Post Sale Update: This Maserati sold for $4,559 after 21 bids on eBay.
Originally founded in 1914 by five brothers (Carlo, Ettore, Alfieri, Bindo, and Ernesto) in Italy, Maserati was purchased by Adolfo Orsi in 1937. After Orsi’s death in the early ’50s, the business was divided into three different outfits: a foundry known as “Fonder di Modena”, “Fabric Candele e Accumulatori Maserati”, which produced automotive spark plugs, batteries, and lightbulbs, and the Maserati everyone knows today, “Maserati Automobil”.
Adolfo’s sister, Ida Orsi reportedly inherited Fabric Candele e Accumulatori Maserati, and seeing the growing demand for economical transportation offerings in post-war Italy, decided to get in on the scoot game. By 1951, a 125cc prototype was developed, two years before FCAM bought out Italmoto — a small outfit based in Bologna — in ’53.
Maserati’s very first production bikes were supposedly 160cc, four-stroke “touring” models, rebadging the Italmotos with the Maserati name, a “Tipo 160/T4” moniker, and of course, the famed Trident logo (which is derived from the “Fountain of Neptune” statue from 1565 in Bologna’s Piazza Maggiore). From there the outfit founded a new division tasked with developing and producing its own machines, the first of which was the L/125/T2 — which was heavily “influenced” by DKW’s RT 125 — before moving on to more than a dozen other models ranging from 50-250ccs (including a wacky utilitarian three-wheeler servicar-type thing).
Coincidentally around this same time there was a marked decline in the need for batteries, spark plugs, and lightbulbs, prompting FCAM to lean into motorcycle production even more. Like the majority of moto marques in post war Italy, Maserati decided to primarily focus on efficient, small displacement bikes (offering different frames for male and female riders). Maserati even went out of its way to design small utilitarian mounts that aesthetically mimicked the larger, sexier, “big boy bikes”, by utilizing faux megaphone exhausts, race number plate holders, wraparound front fenders, and other “hip” features that attracted a younger demographic.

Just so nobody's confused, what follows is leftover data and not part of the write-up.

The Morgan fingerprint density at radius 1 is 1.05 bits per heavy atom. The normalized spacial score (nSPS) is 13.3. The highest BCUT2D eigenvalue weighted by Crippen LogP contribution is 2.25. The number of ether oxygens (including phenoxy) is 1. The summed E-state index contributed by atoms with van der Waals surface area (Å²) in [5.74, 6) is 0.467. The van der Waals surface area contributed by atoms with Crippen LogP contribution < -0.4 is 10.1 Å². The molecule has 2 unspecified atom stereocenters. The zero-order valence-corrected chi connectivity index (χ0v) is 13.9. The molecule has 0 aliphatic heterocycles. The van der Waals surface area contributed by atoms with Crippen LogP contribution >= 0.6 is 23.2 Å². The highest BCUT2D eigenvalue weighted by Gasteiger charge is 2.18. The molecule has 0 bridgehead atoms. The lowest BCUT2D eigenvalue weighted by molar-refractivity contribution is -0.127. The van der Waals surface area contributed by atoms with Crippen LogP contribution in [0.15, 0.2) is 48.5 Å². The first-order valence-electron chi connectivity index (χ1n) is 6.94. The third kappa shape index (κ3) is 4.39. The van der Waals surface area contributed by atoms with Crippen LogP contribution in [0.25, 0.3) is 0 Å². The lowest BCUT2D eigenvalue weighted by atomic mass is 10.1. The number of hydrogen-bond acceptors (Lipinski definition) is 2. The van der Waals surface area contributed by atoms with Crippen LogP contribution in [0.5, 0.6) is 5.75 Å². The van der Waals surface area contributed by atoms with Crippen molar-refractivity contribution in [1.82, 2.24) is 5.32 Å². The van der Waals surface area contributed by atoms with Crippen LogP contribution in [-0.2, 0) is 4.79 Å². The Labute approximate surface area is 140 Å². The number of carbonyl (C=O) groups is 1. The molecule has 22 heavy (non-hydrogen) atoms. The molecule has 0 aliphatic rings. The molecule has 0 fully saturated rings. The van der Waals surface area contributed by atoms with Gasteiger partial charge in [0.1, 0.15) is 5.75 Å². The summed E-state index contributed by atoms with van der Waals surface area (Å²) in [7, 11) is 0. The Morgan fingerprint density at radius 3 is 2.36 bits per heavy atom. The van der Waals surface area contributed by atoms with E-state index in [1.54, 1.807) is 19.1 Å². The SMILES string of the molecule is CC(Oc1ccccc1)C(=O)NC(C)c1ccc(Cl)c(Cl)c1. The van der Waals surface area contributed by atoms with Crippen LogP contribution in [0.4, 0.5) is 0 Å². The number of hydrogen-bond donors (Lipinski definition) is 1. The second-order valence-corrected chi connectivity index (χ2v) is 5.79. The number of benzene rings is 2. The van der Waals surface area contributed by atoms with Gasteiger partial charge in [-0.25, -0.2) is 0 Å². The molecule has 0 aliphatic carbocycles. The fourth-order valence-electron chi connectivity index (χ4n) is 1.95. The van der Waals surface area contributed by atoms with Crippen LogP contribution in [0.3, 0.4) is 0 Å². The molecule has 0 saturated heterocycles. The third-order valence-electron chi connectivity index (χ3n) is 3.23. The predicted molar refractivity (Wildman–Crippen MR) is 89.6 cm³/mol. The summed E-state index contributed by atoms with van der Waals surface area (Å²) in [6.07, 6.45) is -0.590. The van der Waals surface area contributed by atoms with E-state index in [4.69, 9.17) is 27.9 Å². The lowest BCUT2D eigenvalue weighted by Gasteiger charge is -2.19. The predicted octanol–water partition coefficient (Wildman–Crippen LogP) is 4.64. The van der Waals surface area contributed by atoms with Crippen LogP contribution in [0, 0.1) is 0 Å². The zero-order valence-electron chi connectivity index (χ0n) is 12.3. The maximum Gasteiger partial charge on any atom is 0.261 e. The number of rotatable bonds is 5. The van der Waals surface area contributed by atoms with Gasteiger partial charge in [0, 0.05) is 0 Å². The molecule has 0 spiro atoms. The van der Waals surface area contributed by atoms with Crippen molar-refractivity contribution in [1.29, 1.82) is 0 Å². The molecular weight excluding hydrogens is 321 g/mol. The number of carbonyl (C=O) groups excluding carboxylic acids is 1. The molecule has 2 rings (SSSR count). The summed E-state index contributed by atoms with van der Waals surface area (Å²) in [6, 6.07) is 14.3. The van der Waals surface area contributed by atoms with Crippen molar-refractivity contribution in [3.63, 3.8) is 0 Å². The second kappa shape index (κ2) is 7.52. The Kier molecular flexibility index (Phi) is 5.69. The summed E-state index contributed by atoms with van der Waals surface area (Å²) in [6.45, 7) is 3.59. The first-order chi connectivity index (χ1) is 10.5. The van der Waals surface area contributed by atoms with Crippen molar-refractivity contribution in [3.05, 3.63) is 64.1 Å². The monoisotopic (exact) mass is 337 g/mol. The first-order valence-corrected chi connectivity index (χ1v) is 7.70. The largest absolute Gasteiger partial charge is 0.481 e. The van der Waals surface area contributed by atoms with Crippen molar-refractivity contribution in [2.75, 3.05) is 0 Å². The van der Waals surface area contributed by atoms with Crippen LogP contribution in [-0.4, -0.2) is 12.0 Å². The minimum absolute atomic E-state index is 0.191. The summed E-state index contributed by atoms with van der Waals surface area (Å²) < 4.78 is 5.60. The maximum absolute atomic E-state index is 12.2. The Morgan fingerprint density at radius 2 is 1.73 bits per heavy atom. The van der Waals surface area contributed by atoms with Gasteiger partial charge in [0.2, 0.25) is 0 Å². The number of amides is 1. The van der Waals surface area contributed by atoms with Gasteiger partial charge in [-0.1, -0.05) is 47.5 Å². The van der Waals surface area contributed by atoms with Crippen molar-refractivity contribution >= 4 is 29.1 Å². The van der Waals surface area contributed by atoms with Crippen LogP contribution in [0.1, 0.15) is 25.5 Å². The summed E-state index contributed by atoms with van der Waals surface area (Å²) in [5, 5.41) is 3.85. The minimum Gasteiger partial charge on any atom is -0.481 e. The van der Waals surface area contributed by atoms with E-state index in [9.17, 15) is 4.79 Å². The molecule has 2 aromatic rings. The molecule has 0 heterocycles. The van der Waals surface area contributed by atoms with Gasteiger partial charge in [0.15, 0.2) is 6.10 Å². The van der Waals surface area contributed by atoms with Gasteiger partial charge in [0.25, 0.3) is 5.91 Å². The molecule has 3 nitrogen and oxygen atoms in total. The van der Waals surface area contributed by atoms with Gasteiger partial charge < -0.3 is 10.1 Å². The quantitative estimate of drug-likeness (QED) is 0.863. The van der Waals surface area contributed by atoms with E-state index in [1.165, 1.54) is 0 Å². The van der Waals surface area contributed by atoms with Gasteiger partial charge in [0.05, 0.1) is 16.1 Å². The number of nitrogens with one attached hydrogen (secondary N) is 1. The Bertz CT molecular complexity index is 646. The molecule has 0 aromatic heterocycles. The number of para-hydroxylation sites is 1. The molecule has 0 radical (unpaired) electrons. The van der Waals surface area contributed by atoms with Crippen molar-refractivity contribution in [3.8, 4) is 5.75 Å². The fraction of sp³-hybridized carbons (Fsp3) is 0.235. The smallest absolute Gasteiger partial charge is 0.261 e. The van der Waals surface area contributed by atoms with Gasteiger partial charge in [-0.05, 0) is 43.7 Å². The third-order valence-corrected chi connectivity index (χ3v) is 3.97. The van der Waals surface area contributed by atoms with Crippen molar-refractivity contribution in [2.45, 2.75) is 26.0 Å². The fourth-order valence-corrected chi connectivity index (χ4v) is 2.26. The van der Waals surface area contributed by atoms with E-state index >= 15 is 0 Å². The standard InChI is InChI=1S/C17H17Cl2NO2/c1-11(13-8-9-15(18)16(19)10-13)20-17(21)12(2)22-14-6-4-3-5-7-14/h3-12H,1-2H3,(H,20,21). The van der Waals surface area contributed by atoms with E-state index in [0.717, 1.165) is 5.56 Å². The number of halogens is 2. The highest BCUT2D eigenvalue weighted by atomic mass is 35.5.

Over the next half decade, Maserati saw its lineup grow to include a total of 15 different models. In addition to hucking wares in its native Italy, Maserati also began exporting two-wheelers to the rest of Europe, the US, and even North and South Africa. Unfortunately as quickly as the business had grown, it just as quickly began to bleed out. A myriad of elements such as the rise of the affordable microcar (thanks Fiat), a decline in overseas sales, and intense competition from other brands like MV, Moto Morini, and Benelli ultimately lead to the closure of Maserati Motorcycles when in 1960 FCAM went into liquidation. For a more extensive look at Maserati’s moto-history, I recommend checking out the writeup on this UK Maserati site.
This particular Trident-wearing example is reportedly a 1956 Tipo L/125/T2. The model was supposedly produced from ’54 to ’59, and was powered by a 123cc, two-stroke single that featured a three-speed gearbox and generated 4.8hp at the 5K mark. The little Italian runners tipped the scales at just 176lbs (or 80kgs) dry, and offered a supposed top-speed of around 40mph. Produced over the same years, Maserati also offered a higher-spec, Tipo 125/GT/Super, which boasted 7.25 horses and a 60mph top-speed.
Though this ’56 Maserati isn’t the cleanest example, it is said to be in solid mechanical shape, with the seller claiming it “Fires up first kick nearly every time,” though they do point out it could “use a tune up”. The seller also included a video showing the thing in action. On the cosmetic side, this specimen has a few minor issues…
“The left hand emblem was loose and is held in place with double sided 3m tape,” reads the ad. “The headlight and shocks are incorrect. Not sure about the seat, but it fits. The paint has been touched up here and there over the years, but a significant amount of paint seems to be original.”
You can find this 1956 Maserati Tipo L/125/T2 for sale in Spokane, Washington with bidding up to $1,575.02 (but the reserve is met)